Marj Clayton's portfolio concentrates on young hustlers in the Gambia.
Eight photographers have been shortlisted for this year's Project Assistance Awards, run in partnership between Nikon and BJP.
The eventual winner will receive a bursary of £5000 to shoot or complete a project of his or her own choosing.
Each will meet with this year's independent judge, Clare Grafik from The Photographers' Gallery, to discuss their ideas. They will then be given £300 to develop their proposal, and an overall winner will then be chosen to complete their project in time to present at this year's Vision show, run by BJP in November.
Marj Clayton, who entered a series of images about young street hustlers in the Gambia (BJP 29 August 2007), hopes to continue a project she began in 1993 on the farmers and towns people of northern Ghana. Javier Ternero's proposal involves travelling to the Andes, to continue his study of rural life (21 November 2007). And there's a South American connection to Sam Faulkner's idea (10 October 2007): he aims to complete his longterm project on the cocaine business by following inter-global trafficking routes.
Marj said of being shortlisted: "I am very excited about being one of BJP's eight finalists and feel it is a real accomplishment getting this far. I take photography very seriously and it's nice to a sign back from the someone other than friends or relatives that what I do has purpose."
"By taking time to get to know the families and communities I am documenting as I spend time, as much as possible. This enables me to understand and appreciate what life is like for the people I am with, meaning that my images will hopefully be a truthful representation."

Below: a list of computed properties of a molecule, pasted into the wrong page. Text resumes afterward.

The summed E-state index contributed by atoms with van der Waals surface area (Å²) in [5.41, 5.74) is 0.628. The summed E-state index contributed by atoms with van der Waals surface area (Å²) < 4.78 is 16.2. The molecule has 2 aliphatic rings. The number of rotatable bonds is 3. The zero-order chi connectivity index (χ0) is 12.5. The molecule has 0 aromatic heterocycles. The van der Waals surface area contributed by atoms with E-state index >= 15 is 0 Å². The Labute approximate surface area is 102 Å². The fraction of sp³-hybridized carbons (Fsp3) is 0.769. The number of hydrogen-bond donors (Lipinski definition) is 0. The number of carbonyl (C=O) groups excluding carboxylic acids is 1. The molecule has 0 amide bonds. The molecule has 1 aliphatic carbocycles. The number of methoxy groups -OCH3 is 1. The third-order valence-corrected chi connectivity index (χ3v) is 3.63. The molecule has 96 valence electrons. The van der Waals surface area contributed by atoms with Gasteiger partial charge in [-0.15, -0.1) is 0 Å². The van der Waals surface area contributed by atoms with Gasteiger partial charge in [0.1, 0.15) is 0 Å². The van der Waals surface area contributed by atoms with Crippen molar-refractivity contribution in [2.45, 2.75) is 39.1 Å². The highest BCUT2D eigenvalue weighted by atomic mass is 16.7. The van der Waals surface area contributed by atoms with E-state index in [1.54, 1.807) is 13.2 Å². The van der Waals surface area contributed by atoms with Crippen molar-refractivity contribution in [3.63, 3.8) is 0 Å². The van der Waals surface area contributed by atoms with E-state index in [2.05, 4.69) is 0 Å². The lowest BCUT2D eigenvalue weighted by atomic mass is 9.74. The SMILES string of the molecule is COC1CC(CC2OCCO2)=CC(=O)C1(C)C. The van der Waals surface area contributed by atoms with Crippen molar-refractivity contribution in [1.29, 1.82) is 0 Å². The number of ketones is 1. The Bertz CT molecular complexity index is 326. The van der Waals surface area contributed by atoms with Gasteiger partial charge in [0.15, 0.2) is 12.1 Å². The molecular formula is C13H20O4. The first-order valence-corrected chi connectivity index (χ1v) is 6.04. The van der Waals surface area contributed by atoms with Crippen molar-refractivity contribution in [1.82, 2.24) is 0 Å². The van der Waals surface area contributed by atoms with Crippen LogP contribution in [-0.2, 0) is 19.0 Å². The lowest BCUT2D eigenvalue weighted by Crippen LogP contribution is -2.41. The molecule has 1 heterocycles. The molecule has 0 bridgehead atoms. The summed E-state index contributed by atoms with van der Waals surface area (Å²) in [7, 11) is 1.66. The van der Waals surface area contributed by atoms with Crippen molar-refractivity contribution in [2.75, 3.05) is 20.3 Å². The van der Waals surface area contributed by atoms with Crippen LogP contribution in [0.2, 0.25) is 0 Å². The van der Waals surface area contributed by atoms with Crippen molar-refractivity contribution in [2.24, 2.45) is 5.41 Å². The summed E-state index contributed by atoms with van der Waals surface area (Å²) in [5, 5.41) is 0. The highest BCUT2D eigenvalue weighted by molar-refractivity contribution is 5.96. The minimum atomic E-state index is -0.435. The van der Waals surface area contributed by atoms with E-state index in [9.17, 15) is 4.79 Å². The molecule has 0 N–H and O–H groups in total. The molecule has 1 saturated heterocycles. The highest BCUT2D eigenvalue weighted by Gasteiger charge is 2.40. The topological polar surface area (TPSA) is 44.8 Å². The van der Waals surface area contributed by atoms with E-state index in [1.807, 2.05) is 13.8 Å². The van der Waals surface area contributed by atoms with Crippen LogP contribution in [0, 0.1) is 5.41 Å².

Steve Gittens (18 May 2007) submitted pictures on an American Indian reservation, and he'd like to return to another community, Navajos in Kayenta, affected by uranium mining. Olivia Arthur has travelled the border of Europe and Asia (28 February 2007) and aims to continue her investigation on the lives of the young women who live on either side. Lydia Goldblatt (05 December 2007) entered a coming-of-age series on children performing religious rituals, and hopes to extend that further.
Michael Grieve's series (21 February 2007) is based closer to home; a lyrical study of the people and places involved in the British sex industry. And Greg Parker (04 May, 2007) would travel the furthest distance - from the comfort of his telescope. He aims to capture side-by-side images of deep sky objects, displaying widefield views alongside details of individual constellations.
Each was featured on BJP's back pages last year, and shortlisted from 51 entries published.
The winner is expected to be announced within the next two months. Watch this space.
More information about the awards can be found at the BJP website.